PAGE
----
On the map, Vermont and New Hampshire look like complete opposite halves of a rectangle, divided by the Connecticut River. Vermont is narrow from west to east in the south, and New Hampshire is wide. As you travel north, Vermont widens out and New Hampshire narrows. Politically, they are opposites, too. Vermont is very liberal; New Hampshire, not. In fact, the two states are opposites in many ways. You really can tell just by looking at the map:
Anyway, we left Vermont, drove across the bridge over the Connecticut River and found ourselves in a very different world. Gone were the white steeples, the town greens and the glistening 200 year old homes that lined them.
Even on a sunny day like the one we had, we found New Hampshire gray.
As a social experiment, we decided to modify our route. Instead of just staying in New Hampshire as planned, we crossed back and forth between the two states at every bridge we found (including a couple of covered ones). We wanted to see if it was just the one town, or if there was a pattern.
Each time we entered it, Vermont glistened. When going east across a bridge we’d find ourselves back in gray New Hampshire. Run down. Unkempt. The roads, not well supported by state taxes (of which there are practically none) were poor quality, rutted. Road signs were battered, missing, or hidden behind trees and shrubs. Houses sagged. Common space was not apparent, parkland not plentiful, obvious, or in the middle of town.
And so when we arrived at the Moose Inn, we should have been prepared for it. But we weren’t.
Because it turned out that it wasn’t the Moose Inn, it was the Moose Lodge Inn and Motel. There was a large part that was obviously the carriage house, but there was also a wing with Holiday Inn-like motel rooms in a wing just stuck onto the carriage house. Worse, there were six tacky individual cabins lined up along side of it. In front sat those tacky 50s-style lawn chairs that were 30 years either side of being cool.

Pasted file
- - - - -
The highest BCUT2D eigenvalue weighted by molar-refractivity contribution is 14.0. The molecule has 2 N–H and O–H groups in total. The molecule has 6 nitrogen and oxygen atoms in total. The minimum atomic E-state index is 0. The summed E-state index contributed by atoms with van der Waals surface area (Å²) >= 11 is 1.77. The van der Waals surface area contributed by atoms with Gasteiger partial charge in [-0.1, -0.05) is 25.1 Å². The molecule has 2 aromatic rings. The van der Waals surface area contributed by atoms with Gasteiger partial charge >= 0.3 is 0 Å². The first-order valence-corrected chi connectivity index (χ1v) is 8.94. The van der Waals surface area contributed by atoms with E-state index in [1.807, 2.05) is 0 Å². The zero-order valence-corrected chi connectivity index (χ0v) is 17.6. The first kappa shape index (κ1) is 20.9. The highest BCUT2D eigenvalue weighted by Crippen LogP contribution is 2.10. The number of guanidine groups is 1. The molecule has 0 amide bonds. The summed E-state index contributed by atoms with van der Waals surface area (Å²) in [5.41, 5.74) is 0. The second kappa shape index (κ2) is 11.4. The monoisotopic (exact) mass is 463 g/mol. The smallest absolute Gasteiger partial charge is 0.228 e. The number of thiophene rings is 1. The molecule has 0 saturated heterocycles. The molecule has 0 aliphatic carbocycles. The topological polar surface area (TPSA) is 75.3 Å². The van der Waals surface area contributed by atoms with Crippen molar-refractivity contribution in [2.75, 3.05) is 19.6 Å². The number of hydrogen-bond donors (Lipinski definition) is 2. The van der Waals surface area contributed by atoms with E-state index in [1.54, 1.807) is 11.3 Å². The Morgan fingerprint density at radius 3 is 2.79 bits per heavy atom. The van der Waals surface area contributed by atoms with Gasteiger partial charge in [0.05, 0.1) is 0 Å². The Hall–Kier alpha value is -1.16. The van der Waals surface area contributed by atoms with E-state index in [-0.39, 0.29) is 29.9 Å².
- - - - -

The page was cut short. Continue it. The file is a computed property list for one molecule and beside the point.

John and I looked at each other’s gaping mouths. How quaint. How lovely. How romantic.
We waited until we’d stopped laughing, dried our eyes, parked and went inside.
We were relieved to find that inside the carriage house part was actually quite nice. The main room was lovely, immense. A grandfather clock stood next to the check in desk, which was, as described on the phone by George, very Newhart-y.
The center of the room was gorgeous – the ceiling soared to the roof as described. The balconies above were well kept and quite pretty with lovely railings, the doors to the rooms visible. At the back of the room, George noted the restaurant where we could have dinner and breakfast.
So in spite of the lodge and motel part, it was quite pretty. And did I mention it was cheap?
George took my suitcase, John took his, and we went up a steep staircase to the balcony above. George opened the door to our room, placed my suitcase inside across the room. I followed, with John behind me.
Walking across the room, it felt as if someone had somehow invisibly adjusted the incline on a treadmill. As we crossed the room, we were walking uphill. Up a steep hill. Inside. The slope of the wide pine floor was so significant that John’s suitcase, which was extremely modern for the day and actually had wheels, slid several inches back downhill towards the door.
Being me, I immediately checked out the bathroom and noticed that our “private” bathroom had an open door into the next room.
“Ummm, George,” I said. “We reserved a room with a private bathroom.”
“Oh, no problem.” He said. And he walked through the bathroom to the door, threw a bolt across the door and said “Private!” with a smile.
I looked at him.
“Don’t worry,” he said. “Nobody’s staying in that room anyway. If you have any questions, need anything, or want to stop downstairs for a glass of wine, please head on down. Now you folks enjoy your stay.” George closed the door behind him.